sc2dave wrote:is there a formula to determine plenum size?for instance, to determine where you want your power at intake?
man, all these numbers sound confusing! i'm using stock cams,i just want more lower range power. what if i just lengthen the runners,and maybe make them smaller diameter?
sc2dave wrote:max stock power is at 5600. all i want to do is try to make more power where i drive at, under 4000 rpm. i've heard these cams are not the adjustable type.this manifold is one runner per cylinder,then the head has 2 intake valves per cyl. there is nothing that the ecm controls on the manifold.
sc2dave wrote:..so, how then can i know what length and diameter runners to use so that i can lower peak power and bring it down to where i want it at?
BillyShope wrote:I would agree that it's really silly to manifold tune for an rpm which you won't even "see" after the WOT shift out of first gear. I say this even though I was at Chrysler when they did exactly that with their long branch intake manifolds. My boss in the Vehicle Performance Department tried to point this out at the time, but he didn't have enough clout. The bean counters were given rides in the early project cars and they were impressed and that's all it took. After it was too late, a "drag race" was surreptitiously arranged, at the proving grounds, between a Chrysler with the "ram" manifold and another identical car with the conventional dual quad setup. The conventional "ran off and hid" from the ram.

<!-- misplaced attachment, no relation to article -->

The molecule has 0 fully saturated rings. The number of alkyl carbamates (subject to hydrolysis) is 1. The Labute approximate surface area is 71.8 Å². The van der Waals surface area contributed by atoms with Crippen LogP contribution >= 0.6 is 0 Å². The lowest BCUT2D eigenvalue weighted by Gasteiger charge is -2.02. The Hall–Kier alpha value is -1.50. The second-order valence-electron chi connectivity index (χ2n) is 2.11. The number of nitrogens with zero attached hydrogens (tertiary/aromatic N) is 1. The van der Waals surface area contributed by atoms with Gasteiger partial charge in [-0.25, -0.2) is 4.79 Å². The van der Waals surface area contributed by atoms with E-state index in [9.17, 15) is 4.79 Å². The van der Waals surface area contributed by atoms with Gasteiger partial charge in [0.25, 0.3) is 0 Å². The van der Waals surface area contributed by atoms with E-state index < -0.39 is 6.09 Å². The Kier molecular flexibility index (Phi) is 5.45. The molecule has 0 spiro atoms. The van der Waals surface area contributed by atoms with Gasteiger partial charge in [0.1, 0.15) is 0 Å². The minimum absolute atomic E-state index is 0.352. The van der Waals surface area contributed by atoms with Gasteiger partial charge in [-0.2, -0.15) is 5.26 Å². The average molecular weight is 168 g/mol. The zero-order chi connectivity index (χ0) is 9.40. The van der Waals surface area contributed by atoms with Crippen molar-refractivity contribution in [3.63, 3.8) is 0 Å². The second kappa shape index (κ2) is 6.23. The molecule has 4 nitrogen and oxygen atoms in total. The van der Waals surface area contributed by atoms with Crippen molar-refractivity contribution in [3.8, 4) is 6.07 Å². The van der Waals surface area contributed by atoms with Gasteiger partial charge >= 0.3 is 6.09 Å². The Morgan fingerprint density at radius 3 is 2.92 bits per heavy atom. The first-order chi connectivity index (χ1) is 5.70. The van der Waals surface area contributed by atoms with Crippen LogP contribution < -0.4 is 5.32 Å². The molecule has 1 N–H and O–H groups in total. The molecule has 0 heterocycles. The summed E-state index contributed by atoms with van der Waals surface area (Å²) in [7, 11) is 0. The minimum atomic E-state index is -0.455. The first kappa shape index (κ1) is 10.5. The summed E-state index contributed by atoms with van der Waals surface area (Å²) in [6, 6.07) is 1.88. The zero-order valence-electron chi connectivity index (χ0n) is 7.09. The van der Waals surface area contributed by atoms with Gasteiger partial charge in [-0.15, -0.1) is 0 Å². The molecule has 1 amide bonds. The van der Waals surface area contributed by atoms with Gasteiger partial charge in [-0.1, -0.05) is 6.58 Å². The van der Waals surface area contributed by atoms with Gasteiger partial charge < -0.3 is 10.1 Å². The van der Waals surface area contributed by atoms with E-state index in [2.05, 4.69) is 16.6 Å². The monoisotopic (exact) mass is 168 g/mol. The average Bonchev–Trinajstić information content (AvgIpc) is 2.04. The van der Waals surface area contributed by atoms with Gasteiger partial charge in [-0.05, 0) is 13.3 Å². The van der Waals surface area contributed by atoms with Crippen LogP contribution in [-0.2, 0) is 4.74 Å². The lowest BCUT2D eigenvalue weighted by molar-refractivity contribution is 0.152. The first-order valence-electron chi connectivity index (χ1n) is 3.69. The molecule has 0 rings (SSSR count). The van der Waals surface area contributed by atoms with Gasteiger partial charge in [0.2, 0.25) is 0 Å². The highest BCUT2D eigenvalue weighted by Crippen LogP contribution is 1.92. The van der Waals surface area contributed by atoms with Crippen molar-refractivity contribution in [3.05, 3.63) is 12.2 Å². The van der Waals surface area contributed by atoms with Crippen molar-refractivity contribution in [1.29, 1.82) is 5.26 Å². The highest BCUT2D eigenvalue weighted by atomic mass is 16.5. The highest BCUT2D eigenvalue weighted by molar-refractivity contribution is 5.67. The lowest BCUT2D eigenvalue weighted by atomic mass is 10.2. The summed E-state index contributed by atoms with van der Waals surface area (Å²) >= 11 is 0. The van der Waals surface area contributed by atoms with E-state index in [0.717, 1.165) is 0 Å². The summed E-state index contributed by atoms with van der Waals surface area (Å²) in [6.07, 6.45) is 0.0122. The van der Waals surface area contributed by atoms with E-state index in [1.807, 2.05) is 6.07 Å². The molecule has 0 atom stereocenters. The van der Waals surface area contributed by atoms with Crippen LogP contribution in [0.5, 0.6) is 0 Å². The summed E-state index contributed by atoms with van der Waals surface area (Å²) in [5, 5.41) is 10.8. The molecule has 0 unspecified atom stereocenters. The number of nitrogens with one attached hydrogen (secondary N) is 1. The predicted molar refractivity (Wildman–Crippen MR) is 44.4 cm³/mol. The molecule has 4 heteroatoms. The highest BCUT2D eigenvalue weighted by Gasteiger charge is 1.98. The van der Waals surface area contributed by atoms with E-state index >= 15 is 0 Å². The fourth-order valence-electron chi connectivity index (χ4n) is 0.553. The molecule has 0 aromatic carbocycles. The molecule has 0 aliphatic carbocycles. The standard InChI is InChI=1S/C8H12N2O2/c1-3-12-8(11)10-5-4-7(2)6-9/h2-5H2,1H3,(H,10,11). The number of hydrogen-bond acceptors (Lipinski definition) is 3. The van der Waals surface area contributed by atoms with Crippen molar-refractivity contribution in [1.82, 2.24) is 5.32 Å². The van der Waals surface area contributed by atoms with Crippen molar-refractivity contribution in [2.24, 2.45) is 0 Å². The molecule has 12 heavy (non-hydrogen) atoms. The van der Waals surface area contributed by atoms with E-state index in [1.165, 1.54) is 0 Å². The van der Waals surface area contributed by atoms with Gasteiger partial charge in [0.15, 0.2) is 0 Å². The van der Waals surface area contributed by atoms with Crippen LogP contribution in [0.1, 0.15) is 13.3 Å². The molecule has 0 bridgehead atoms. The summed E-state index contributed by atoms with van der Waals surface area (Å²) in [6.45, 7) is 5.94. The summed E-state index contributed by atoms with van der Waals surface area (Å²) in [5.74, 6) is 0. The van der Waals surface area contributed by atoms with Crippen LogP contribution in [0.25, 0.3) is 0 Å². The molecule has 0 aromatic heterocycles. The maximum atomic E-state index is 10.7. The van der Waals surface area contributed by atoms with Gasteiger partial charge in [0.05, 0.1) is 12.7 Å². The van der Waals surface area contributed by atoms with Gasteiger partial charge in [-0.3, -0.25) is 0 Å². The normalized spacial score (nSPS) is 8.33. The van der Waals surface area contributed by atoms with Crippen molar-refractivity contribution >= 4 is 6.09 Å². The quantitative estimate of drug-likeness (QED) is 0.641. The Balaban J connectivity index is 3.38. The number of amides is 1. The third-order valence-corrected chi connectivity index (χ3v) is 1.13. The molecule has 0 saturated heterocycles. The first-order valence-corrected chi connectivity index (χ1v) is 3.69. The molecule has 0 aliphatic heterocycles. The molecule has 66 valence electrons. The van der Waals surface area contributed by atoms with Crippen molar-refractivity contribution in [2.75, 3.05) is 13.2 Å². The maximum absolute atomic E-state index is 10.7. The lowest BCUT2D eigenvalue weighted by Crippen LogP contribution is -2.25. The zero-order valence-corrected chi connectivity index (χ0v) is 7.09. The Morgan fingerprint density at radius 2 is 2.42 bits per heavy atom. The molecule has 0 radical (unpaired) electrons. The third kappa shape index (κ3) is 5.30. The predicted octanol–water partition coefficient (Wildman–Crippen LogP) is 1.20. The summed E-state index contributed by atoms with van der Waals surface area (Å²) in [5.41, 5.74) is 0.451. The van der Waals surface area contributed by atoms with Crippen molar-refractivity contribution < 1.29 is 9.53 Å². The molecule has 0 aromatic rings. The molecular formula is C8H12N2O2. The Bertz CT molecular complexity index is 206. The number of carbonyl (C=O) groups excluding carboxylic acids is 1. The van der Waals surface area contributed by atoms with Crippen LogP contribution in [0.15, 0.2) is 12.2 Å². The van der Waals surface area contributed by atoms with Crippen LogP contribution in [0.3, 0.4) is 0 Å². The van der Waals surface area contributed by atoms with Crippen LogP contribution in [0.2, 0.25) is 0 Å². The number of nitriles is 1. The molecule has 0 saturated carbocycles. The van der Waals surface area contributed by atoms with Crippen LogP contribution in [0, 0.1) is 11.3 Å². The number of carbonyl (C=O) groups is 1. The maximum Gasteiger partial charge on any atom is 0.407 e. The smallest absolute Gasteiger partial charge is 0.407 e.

But, with the throttle blades upstream of the plenum, the ram did give a very good part throttle "feel," which is why the bean counters were impressed. So, I'm sure there are those who would opt for the ram, even though WOT performance was actually poorer.
As far as WOT performance is concerned, you'd want to tune for an rpm midway through the range seen in an intermediate gear. (Unless, of course, you're building a Bonneville car, in which case you'd want to tune for the horsepower peak.)